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CCRI celebrates the Class of 2013
May 20, 2013
During a challenging time for the United States and the New England region, perseverance was the theme of the Community College of Rhode Island’s 48th commencement. The college conferred 1,725 degrees and certificates on May 18 in a ceremony at the Knight Campus in Warwick.
The Class of 2013 was celebrated for overcoming challenges of all kinds in pursuit of an education. Students worked long hours, supported families and sometimes studied part-time for many years in order to earn a degree.
Student speaker Albino “Albe” Folcarelli spoke of his battle to overcome crippling social anxiety that once caused him to drop out of high school. Now he is bound for Columbia University after a prestigious career as a CCRI student.
Folcarelli said that the Class of 2013 is filled with students who have their own stories of overcoming great odds, whether or not those stories are known.
“What sets this institution apart and makes it a place of such societal importance is that transformations of character such as ours are commonplace here,” he said. “Every year, as is celebrated here today, lives are changed for the better and people achieve goals that they never thought possible.”
Speaking with the graduates proves him correct.
Lilie Carparco, for example, survived a battle with lung cancer that served as her wake-up call to start working in a career that she could love.
“I was an insurance adjustor, got laid off and got diagnosed with lung cancer,” she said. “When I survived, I thought this was God’s way of telling me to do what I wanted to do.”
Carparco enrolled at CCRI to fulfill her lifelong dream of being a social worker, which she avoided because of money concerns. She finished the program in two years and now works with families in crisis and children in foster care.
Many of the graduates are mothers or fathers who had to balance family concerns with their jobs, classroom time and homework. Karen Meara, a business graduate and mother of two, decorated her mortarboard hat with large pink letters spelling out a message for her children: “Your mother did it.”
“I went to their graduations so it’s only fair that they come to mine,” she said.
Meara came to CCRI after being laid off and has just been hired as a human resources and payroll director for a nursing home in Connecticut. She thanked Patricia Moore from CCRI’s financial aid office for helping her finish school.
Of all of the parents graduating, Jacqueline Berry is probably the newest one. She walked across the commencement stage while nine months pregnant. She is expecting a daughter in 10 days.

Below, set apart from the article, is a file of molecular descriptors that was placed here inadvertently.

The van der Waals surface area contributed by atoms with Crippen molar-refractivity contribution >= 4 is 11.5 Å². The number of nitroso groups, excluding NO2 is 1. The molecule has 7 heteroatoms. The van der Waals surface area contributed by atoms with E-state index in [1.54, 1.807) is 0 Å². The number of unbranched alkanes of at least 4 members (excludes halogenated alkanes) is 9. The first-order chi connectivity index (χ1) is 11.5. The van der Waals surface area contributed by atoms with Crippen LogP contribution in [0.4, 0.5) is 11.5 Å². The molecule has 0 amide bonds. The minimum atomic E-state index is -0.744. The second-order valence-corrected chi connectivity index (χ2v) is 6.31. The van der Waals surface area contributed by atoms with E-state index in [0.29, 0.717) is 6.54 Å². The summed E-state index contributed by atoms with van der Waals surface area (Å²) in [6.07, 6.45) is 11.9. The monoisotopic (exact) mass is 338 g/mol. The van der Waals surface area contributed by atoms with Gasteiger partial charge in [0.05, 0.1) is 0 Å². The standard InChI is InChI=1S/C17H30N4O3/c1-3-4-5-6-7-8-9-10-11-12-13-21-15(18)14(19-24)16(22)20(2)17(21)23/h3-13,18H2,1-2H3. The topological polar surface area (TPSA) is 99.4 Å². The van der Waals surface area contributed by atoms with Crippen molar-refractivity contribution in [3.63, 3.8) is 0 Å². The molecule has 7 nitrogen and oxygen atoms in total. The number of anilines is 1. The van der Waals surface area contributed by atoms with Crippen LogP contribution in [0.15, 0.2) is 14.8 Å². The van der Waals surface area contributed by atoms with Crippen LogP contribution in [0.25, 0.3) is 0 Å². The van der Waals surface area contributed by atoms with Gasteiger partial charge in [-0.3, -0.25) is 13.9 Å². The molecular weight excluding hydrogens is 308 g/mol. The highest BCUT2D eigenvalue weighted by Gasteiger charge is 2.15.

Berry almost chose not to walk at commencement because of her pregnancy but, she said: “I put in so much over the last four years [attending CCRI] that I figured I should have my day.”
Guests at this commencement ceremony included Rhode Island Gov. Lincoln Chafee, U.S. Sens. Jack Reed and Sheldon Whitehouse, Congressman David Cicilline, Lt. Gov. Elizabeth Roberts, State Treasurer Gina Raimondo and Board of Education Chairwoman Eva-Marie Mancuso.
Many of these visitors told the graduates that they represent the best of Rhode Island and hopes for a better economic future are vested in them.
“No school reaches more deeply into Rhode Island than CCRI,” Chafee said, explaining that it draws students of all ages and circumstances. He said that Rhode Island is a state founded on liberty and tolerance, and urged the graduates to help write the future of the state.
Sen. Reed said that the best way to deal with an uncertain economy is the way that the graduates have chosen: to expand one’s knowledge and skill set in order to seek new, previously unavailable opportunities.
“Thank you for what you have done but more importantly, for what you will do,” he said.
CCRI President Ray Di Pasquale spoke of the great power that the community college has to change lives in Rhode Island and New England. Many of the college’s 60,000 alumni have stayed in the state and have become leaders and innovators.
He also highlighted the volunteerism of CCRI’s annual Community Service Day, in which the college’s faculty, students and staff volunteer at philanthropic sites throughout the state.
“You’re not just changing your lives,” he said, “you have been changing the lives of Rhode Islanders through your good works, and I am so proud of you … and as you leave this institution, I want you to continue serving your communities.”